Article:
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July 22, 2014

Want More Pain in Life? Keep Sitting.

By Michael Hughes

It is a well known fact that many people sit all day long: at work, at school, while studying, and while constantly browsing the internet and answering emails. However, it is lesser known how destructive this constant sitting is to our bodies. With the increase in the sedentary, American lifestyle coupled with gravity working on our bodies daily, we are in desperate need to make a change. So what happens to our bodies when we are sitting for prolonged times?

1. Gravity Pulls the Body Down and Forward.

While sitting down, working on a task in front of you, you may reach out and grab something like a phone or pen. When we do, our shoulder protracts forward, taking the whole upper body with it, extending and rotating it forward, and rounding out our upper back.

2. Neck Muscles Get Overstressed

When we are in a forward reaching position, we tend to tilt our head more forwards, taking the weight of the head away from the supportive framework of our shoulders and spine. This is where the weight of the head was intended to rest. Now our neck muscles are doing their best to strain against gravity and keep our head from totally nodding all the way down to our chest.

Picture a rope attached to a tall building and you are leaning back, pulling on this rope to keep this building from falling over. Now do this for hours. That’s what your neck muscles are doing while your head is tilted forward.

3. Shoulders and Back Muscles Work Overtime

Shoulders do the same thing from a different angle.We have to lift our hands to do “busy work”, which requires our trapezoids to lift our shoulders to elevate the arms. The trapezoids as well as the levator scapula have to stabilize and mobilize the shoulder to lift the entire arm up to grab the mouse or lift your fingers up to hit the keyboard.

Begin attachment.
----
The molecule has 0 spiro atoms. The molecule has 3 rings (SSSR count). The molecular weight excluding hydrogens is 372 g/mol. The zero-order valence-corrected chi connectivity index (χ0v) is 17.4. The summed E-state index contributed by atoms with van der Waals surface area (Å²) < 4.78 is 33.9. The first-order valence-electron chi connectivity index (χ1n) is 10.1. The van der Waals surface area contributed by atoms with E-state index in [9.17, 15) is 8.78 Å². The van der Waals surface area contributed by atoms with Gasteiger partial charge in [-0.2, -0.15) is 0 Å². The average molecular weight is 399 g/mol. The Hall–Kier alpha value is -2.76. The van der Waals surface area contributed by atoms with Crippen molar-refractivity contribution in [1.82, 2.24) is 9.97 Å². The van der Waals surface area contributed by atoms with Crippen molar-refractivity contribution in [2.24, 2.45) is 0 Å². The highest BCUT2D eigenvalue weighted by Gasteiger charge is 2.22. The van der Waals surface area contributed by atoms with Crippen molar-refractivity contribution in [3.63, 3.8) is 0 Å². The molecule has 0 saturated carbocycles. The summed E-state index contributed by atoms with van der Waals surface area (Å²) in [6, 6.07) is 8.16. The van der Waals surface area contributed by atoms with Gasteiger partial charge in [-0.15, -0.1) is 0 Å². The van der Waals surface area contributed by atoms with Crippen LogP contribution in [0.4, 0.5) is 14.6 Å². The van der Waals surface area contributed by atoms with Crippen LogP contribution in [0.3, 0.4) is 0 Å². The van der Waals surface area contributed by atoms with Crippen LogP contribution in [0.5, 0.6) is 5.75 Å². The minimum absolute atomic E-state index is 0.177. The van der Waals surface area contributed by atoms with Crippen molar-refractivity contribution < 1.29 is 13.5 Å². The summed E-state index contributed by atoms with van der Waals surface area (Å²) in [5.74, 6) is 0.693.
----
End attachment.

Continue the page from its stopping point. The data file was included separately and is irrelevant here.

It’s the constant holding position as well as keeping our arms out in front of us that cause muscle fatigue and subsequent pain.

4. Core Muscles Weak and Unused

Your abdominal muscles are attached to the pelvis and the bottom of our rib cage, which is attached to the spine. When we sit in the same position for hours, we begin to slouch. Most of us don’t realize we are doing this, essentially slouching turns off our core. So, the part of our bodies that most people complain about being flabby is what we use the least, based on the way we traditionally operate during work hours.

5. Glutes Lengthened and Hamstrings Shortened.

Something you may not have considered is what is happening to your lower body while you have been sitting all day? When sitting the hips and knees are flexed thus keeping the glutes lengthened and hamstrings shortened. In time, either position will cause the tissues to evolve into a dysfunctional state. The lack of movement can put you at risk for injury while you are on a run or participating in your favorite after work activity.

Bottom line: Gravity Wins the War on Our Bodies When We Sit For Too Long!

So how can we fix this problem?

1. During Work Day: Get Up and Stretch!

Some people find it helpful to set an alarm to remind them to get up, grab some water, and stretch their legs and upper body. The best idea is to move in the opposite direction that you are in while sitting.

2. Work at a Stand Up Desk.

We would ideally recommend trying to get an upright desk where you can stand up to work, instead of sit. Rethink how you do your work. Suggest to your boss that the company invests in their employees through whole body wellness and purchase stand up workstations.

3. Be Active!

The important thing to remember: without specified activity or training we cannot reverse the side effects consistent sitting has on our bodies. Whatever it is that gets you moving outside of the office, let’s make it happen! Commit to 3-5 times per week of at least 30-45 minutes of activity. We live in such a beautiful place, let’s take advantage of it. Added bonus, if you are able to exercise outside, you are able to take in some sunshine, which is a natural source of Vitamin D.

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